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I have this statement in something I am reading:

Let $S$ be a Borel subset of $\mathbb{R}^d$ that is locally compact in the relative topology.

Does this mean that every point in $S$ has a compact neighbourhood in the subspace topology of $S$ relative to the usual topology of $\mathbb{R}^d$?

Then it goes on saying

We denote as $B_b(S)$ the linear space of all bounded Borel measurable function from $S$ to $\mathbb{R}$Banach space) with respect to the supremum norm for each $f\in B_b(S)$.

I have typed every word from the book. Clearly, there is a typo here, does anyone have a guess what it could mean? More importantly, I was wondering why the local compactness condition imposed on $S$ is important.

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Yes, your interpretation of local compactness is correct. –  dfeuer Jun 22 '13 at 22:03
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What book are you quoting? –  Martin Jun 22 '13 at 22:38
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@Martin Levy process and stochastic calculus by Applebaum. 2nd edition page 6. –  Lost1 Jun 22 '13 at 23:10
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I had a look and agree with ncmathsadist: local compactness is irrelevant for everything Applebaum writes in this paragraph. The typo is new in the 2009 edition. The old edition says: "Let $S$ be a Borel subset of $\mathbb R^d$ that is locally compact in the relative topology. We denote as $B_{\rm b}(S)$ the linear space of all bounded Borel measurable functions from $S$ to $\mathbb R$. This becomes a normed space (in fact, a Banach space) with respect to $\lVert f\rVert = \sup_{x\in S} \lvert f(x)\rvert$ for each $f \in B_{\rm b}(S)$." The missing fragment was probably deleted by accident. –  Martin Jun 22 '13 at 23:39
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Google Books links to p.5 of 2009 edition and p.6 of 2004 edition. (Feel free to include the links into your post, if you think they are useful.) @Lost1 It is always useful to provide answerers with the sufficient context. I think it is almost always good to say where you have encountered the problem; definitely in the questions of this type. –  Martin Sleziak Jun 23 '13 at 7:13
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up vote 2 down vote accepted

Summarizing the comments and expanding a little bit:

Yes, your interpretation of "locally compact" is correct.

I think one gets a slightly better feeling what this means by noting that a subset $S$ of $\mathbb{R}^d$ is locally compact in its subspace topology if and only if it is the intersection of an open set with a closed set: $S = F \cap U$ with $F$ closed and $U$ open in $\mathbb R^d$. Indeed, an open set $U$ and a closed set $F$ of $\mathbb{R}^d$ are clearly locally compact and so is their intersection $F \cap U$. Conversely, one can show that $S$ is open in its closure $F = \overline{S}$ in $\mathbb{R}^d$. This means that there is an open set $U \subseteq \mathbb{R}^d$ such that $U \cap F = S$.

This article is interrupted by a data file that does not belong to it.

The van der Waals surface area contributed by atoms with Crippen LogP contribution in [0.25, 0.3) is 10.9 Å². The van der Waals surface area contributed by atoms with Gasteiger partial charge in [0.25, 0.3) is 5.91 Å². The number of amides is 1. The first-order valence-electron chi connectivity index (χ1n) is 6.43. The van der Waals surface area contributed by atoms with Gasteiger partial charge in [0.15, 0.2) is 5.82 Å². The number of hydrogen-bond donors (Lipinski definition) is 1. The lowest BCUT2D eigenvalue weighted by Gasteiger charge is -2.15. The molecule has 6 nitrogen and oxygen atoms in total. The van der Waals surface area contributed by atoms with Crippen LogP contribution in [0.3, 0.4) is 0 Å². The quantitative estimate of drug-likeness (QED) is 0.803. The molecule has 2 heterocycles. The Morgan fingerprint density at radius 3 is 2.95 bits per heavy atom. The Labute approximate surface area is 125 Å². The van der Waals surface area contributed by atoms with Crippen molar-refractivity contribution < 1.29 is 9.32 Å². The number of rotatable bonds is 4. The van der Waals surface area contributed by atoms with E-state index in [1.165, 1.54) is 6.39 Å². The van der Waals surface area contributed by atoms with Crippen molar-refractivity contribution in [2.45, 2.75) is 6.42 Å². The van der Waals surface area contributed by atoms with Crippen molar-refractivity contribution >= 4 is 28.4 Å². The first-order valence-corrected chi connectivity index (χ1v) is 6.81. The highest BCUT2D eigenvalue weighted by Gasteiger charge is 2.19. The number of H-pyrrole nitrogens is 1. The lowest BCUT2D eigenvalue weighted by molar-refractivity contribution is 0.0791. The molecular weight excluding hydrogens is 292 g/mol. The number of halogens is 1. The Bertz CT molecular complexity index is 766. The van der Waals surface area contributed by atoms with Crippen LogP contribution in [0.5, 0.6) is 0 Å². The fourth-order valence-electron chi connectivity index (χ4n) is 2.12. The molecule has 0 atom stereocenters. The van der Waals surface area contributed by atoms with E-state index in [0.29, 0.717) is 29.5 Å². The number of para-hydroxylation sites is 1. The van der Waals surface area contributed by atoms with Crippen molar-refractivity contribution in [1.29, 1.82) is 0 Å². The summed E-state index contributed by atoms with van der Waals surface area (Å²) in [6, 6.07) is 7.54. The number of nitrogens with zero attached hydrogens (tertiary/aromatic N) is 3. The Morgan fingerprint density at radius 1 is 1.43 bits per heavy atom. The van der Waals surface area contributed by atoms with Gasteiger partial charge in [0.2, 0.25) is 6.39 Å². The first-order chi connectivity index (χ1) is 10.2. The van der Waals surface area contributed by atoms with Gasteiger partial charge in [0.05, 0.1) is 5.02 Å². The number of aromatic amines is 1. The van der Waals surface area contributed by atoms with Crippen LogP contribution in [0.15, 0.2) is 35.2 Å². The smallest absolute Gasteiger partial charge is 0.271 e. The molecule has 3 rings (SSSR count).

It is a general fact that the space $B_{\rm b}(S,\mathcal{F})$ of bounded measurable functions on a measurable space $(S,\mathcal{F})$ is a Banach space with respect to the supremum norm. This has nothing to do with local compactness.

On the other hand, if $S$ is any topological space, then $C_{\rm b}(S) \subseteq B_{\rm b}(S)$ holds. There may or may not be any continuous functions with compact support on $S$, but in any case $C_{c}(S)$ is dense $C_{0}(S)$ which in turn is contained in $C_{\rm b}(S)$. Local compactness of $S$ simply ensures a decent supply of functions in $C_{c}(S)$ and $C_{0}(S)$.


The confusing typo in the quote was introduced in the 2009 edition of the book. The 2004 edition says:

Let $S$ be a Borel subset of $\mathbb R^d$ that is locally compact in the relative topology. We denote as $B_{\rm b}(S)$ the linear space of all bounded Borel measurable functions from $S$ to $\mathbb R$. This becomes a normed space (in fact, a Banach space) with respect to $\lVert f\rVert = \sup_{x\in S} \lvert f(x)\rvert$ for each $f \in B_{\rm b}(S)$.

The missing fragment was probably deleted by accident.

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There may or may not be any continuous functions with compact support on S, but in any case $C_c(S)$ is dense $C_0(S)$ which in turn is contained in $C_b(S)$. I dont quite get this. how can it be dense if there are so such functions? –  Lost1 Jun 23 '13 at 18:01
    
@Lost1: Slightly sloppy formulation, sorry: The zero function always has compact support. $C_0(S)$ is by definition the closure of $C_c(S)$ with respect to the supremum norm in $C_b(S)$. –  Martin Jun 23 '13 at 18:55
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